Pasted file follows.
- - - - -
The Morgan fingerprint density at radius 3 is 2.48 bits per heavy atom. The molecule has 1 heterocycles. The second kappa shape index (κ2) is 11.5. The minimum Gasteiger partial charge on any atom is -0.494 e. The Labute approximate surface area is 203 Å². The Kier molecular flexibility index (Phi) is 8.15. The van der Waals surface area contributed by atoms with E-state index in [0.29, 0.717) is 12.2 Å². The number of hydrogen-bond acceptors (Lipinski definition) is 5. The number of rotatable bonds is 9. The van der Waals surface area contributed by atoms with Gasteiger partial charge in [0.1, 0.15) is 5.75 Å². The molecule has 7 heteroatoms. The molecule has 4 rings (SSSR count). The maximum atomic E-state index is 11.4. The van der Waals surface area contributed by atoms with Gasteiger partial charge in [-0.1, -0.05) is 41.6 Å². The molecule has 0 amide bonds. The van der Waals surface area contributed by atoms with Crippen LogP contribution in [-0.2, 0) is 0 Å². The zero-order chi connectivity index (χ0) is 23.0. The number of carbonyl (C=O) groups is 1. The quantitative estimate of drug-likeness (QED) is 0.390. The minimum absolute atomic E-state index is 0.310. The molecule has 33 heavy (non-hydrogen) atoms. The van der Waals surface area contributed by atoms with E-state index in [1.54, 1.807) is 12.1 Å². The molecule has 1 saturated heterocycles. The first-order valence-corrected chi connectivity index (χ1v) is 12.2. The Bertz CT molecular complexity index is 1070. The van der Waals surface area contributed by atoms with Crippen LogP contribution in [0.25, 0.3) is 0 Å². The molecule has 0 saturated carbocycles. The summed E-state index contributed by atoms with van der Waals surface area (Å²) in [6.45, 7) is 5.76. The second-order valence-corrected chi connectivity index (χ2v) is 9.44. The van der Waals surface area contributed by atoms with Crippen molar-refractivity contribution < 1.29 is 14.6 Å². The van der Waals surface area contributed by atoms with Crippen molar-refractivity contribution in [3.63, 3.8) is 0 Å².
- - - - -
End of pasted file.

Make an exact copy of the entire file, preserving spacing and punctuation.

The Morgan fingerprint density at radius 3 is 2.48 bits per heavy atom. The molecule has 1 heterocycles. The second kappa shape index (κ2) is 11.5. The minimum Gasteiger partial charge on any atom is -0.494 e. The Labute approximate surface area is 203 Å². The Kier molecular flexibility index (Phi) is 8.15. The van der Waals surface area contributed by atoms with E-state index in [0.29, 0.717) is 12.2 Å². The number of hydrogen-bond acceptors (Lipinski definition) is 5. The number of rotatable bonds is 9. The van der Waals surface area contributed by atoms with Gasteiger partial charge in [0.1, 0.15) is 5.75 Å². The molecule has 7 heteroatoms. The molecule has 4 rings (SSSR count). The maximum atomic E-state index is 11.4. The van der Waals surface area contributed by atoms with Gasteiger partial charge in [-0.1, -0.05) is 41.6 Å². The molecule has 0 amide bonds. The van der Waals surface area contributed by atoms with Crippen LogP contribution in [-0.2, 0) is 0 Å². The zero-order chi connectivity index (χ0) is 23.0. The number of carbonyl (C=O) groups is 1. The quantitative estimate of drug-likeness (QED) is 0.390. The minimum absolute atomic E-state index is 0.310. The molecule has 33 heavy (non-hydrogen) atoms. The van der Waals surface area contributed by atoms with E-state index in [1.54, 1.807) is 12.1 Å². The molecule has 1 saturated heterocycles. The first-order valence-corrected chi connectivity index (χ1v) is 12.2. The Bertz CT molecular complexity index is 1070. The van der Waals surface area contributed by atoms with Crippen LogP contribution in [0.25, 0.3) is 0 Å². The molecule has 0 saturated carbocycles. The summed E-state index contributed by atoms with van der Waals surface area (Å²) in [6.45, 7) is 5.76. The second-order valence-corrected chi connectivity index (χ2v) is 9.44. The van der Waals surface area contributed by atoms with Crippen molar-refractivity contribution < 1.29 is 14.6 Å². The van der Waals surface area contributed by atoms with Crippen molar-refractivity contribution in [3.63, 3.8) is 0 Å².